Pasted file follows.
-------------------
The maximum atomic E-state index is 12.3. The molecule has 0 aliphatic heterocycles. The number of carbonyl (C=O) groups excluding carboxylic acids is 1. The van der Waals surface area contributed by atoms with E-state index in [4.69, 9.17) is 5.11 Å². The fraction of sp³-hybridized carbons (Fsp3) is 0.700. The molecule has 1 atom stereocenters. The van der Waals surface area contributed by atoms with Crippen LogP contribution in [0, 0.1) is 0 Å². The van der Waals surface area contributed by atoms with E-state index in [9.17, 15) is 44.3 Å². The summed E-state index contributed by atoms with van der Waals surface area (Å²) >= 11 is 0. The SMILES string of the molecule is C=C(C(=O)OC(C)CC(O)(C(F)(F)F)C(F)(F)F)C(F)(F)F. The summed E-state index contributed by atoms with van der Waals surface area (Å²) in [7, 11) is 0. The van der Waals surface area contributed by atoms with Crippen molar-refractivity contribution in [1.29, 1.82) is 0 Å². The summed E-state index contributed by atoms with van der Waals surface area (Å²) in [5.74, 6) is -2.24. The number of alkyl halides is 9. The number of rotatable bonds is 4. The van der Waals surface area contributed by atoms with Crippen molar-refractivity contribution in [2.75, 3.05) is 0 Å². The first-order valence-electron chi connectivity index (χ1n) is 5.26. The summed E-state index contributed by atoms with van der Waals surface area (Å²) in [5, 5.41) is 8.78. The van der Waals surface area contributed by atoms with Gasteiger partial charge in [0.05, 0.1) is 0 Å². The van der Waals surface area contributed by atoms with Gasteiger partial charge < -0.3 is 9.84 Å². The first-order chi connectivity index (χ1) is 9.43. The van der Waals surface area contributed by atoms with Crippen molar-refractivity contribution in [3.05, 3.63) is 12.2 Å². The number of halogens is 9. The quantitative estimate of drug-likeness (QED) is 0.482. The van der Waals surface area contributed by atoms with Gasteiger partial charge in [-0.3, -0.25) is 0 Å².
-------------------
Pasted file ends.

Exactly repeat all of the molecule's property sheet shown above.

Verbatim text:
The maximum atomic E-state index is 12.3. The molecule has 0 aliphatic heterocycles. The number of carbonyl (C=O) groups excluding carboxylic acids is 1. The van der Waals surface area contributed by atoms with E-state index in [4.69, 9.17) is 5.11 Å². The fraction of sp³-hybridized carbons (Fsp3) is 0.700. The molecule has 1 atom stereocenters. The van der Waals surface area contributed by atoms with Crippen LogP contribution in [0, 0.1) is 0 Å². The van der Waals surface area contributed by atoms with E-state index in [9.17, 15) is 44.3 Å². The summed E-state index contributed by atoms with van der Waals surface area (Å²) >= 11 is 0. The SMILES string of the molecule is C=C(C(=O)OC(C)CC(O)(C(F)(F)F)C(F)(F)F)C(F)(F)F. The summed E-state index contributed by atoms with van der Waals surface area (Å²) in [7, 11) is 0. The van der Waals surface area contributed by atoms with Crippen molar-refractivity contribution in [1.29, 1.82) is 0 Å². The summed E-state index contributed by atoms with van der Waals surface area (Å²) in [5.74, 6) is -2.24. The number of alkyl halides is 9. The number of rotatable bonds is 4. The van der Waals surface area contributed by atoms with Crippen molar-refractivity contribution in [2.75, 3.05) is 0 Å². The first-order valence-electron chi connectivity index (χ1n) is 5.26. The summed E-state index contributed by atoms with van der Waals surface area (Å²) in [5, 5.41) is 8.78. The van der Waals surface area contributed by atoms with Gasteiger partial charge in [0.05, 0.1) is 0 Å². The van der Waals surface area contributed by atoms with Gasteiger partial charge < -0.3 is 9.84 Å². The first-order chi connectivity index (χ1) is 9.43. The van der Waals surface area contributed by atoms with Crippen molar-refractivity contribution in [3.05, 3.63) is 12.2 Å². The number of halogens is 9. The quantitative estimate of drug-likeness (QED) is 0.482. The van der Waals surface area contributed by atoms with Gasteiger partial charge in [-0.3, -0.25) is 0 Å².